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Friday, May 24, 2024

The Scarborough Shoal — again

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Rather queasy indeed, to have to read again that a regular rotational deployment by a Philippine vessel of fuel to Filipino fishermen and patrol operations in Bajo de Masinloc has been blocked and “blinded” by the Chinese Coast Guard.

Bajo de Masinloc, 150 miles west of Luzon and nearly 559 miles from the nearest major Chinese island mass of Hainan, has been a flashpoint between the countries since China seized it from the Philippines in 2012.

Bajo de Masinloc, also known as Scarborough Shoal after a British ship grounded on the atoll nearly three centuries ago, is clearly within the Philippines’ 200-mile exclusive economic zone and continental shelf, even while China claims “historic right” in that it was discovered during the Yuan Dynasty (1271-1368).

It is one of Asia’s most contested maritime features and a flashpoint for diplomatic flare-ups over sovereignty and fishing rights.

Interestingly, the Philippines has been exercising effective occupation and jurisdiction over the area, with maps produced in the Philippines, Europe and the United States identifying it as part of Philippine territory.

The Philippines exercises full sovereignty and jurisdiction over the rocks of Bajo de Masinloc, and sovereign rights over the waters and continental shelf where the rock features where the shoal is.

Bajo de Masinloc is in the middle of the South China Sea, claimed nearly in its entirety by China’s unilateral and mythical ‘nine-dash line’ and near shipping lanes carrying an estimated $3.4 trillion of annual ship commerce.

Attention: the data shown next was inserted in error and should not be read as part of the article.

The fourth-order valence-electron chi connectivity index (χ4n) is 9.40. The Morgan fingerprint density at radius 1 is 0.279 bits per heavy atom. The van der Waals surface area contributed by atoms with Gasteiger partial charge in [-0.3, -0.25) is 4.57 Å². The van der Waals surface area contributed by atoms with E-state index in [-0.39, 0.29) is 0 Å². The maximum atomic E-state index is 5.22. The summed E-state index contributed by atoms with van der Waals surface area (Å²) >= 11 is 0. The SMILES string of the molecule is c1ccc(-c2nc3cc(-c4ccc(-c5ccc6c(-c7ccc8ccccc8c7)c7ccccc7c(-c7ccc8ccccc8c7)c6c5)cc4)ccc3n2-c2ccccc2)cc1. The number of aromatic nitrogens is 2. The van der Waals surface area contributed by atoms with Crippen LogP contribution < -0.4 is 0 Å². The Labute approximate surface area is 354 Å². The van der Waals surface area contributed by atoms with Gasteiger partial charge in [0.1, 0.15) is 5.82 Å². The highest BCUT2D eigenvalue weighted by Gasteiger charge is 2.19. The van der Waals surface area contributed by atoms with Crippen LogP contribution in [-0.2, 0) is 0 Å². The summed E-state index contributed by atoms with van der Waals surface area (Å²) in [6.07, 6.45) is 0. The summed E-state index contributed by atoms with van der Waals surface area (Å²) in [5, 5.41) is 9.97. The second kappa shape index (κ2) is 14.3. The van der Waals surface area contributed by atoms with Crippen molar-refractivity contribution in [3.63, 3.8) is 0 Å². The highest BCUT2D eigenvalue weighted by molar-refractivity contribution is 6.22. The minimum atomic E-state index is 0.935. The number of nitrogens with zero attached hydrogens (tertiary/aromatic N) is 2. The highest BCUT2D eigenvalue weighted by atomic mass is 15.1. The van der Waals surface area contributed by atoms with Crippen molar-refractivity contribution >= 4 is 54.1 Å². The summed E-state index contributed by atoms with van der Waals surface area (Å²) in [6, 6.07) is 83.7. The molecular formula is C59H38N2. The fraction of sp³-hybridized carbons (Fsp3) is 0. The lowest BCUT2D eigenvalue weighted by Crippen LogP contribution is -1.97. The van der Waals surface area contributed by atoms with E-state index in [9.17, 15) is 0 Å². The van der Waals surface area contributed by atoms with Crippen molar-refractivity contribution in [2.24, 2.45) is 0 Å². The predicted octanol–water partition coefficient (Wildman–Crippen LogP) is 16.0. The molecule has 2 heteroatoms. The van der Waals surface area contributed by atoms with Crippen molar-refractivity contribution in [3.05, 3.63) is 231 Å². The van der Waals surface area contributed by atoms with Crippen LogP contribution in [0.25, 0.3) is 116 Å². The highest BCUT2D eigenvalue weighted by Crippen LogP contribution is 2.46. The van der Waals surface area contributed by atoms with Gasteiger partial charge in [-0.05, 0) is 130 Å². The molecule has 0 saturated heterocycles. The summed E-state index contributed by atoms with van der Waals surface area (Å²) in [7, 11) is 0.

That position, according to diplomats, is strategic for Beijing, whose claims overlap with those of the Manila, Hanoi, Kuala Lumpur and Brunei Darussalam.

In 2016, an international arbitration tribunal in the Hague said China’s claims had no legal basis, a decision Beijing rejected.

The sovereign rights and jurisdiction asserted by the Philippines over the maritime entitlements of the features in Bajo de Masinloc are founded on principles of international law and consistent with the United Nations Convention on the Law of the Sea, which both the Philippines and China have signed and ratified.

A lighthouse or watchtower was also established there in 1965 and renovated in 1992, without any protestation from China.

Last week, the Chinese Coast Guard said it drove away a vessel of the Philippines’ Bureau of Fisheries and Aquatic Resources and accused them of “illegally intruding” into its waters near Scarborough Shoal.

We agree with Commodore Jay Tarriela, the Philippine Coast Guard’s spokesperson on South China Sea issues, who said: “This statement is inaccurate. The BFAR vessel, BRP Datu Sanday, continues to patrol the waters of Bajo De Masinloc. Currently, the BFAR vessel is actively ensuring the security of Filipino fishermen in that area.”

Tarriela said it was not the first time the Chinese Coast Guard blocked a Philippine vessel’s Automatic Identification System, a short-range coastal tracking system used on ships to provide identification and positioning information to both vessels and shore stations.

In the meantime, the browbeater continues its nauseous act. And the world appears helpless.


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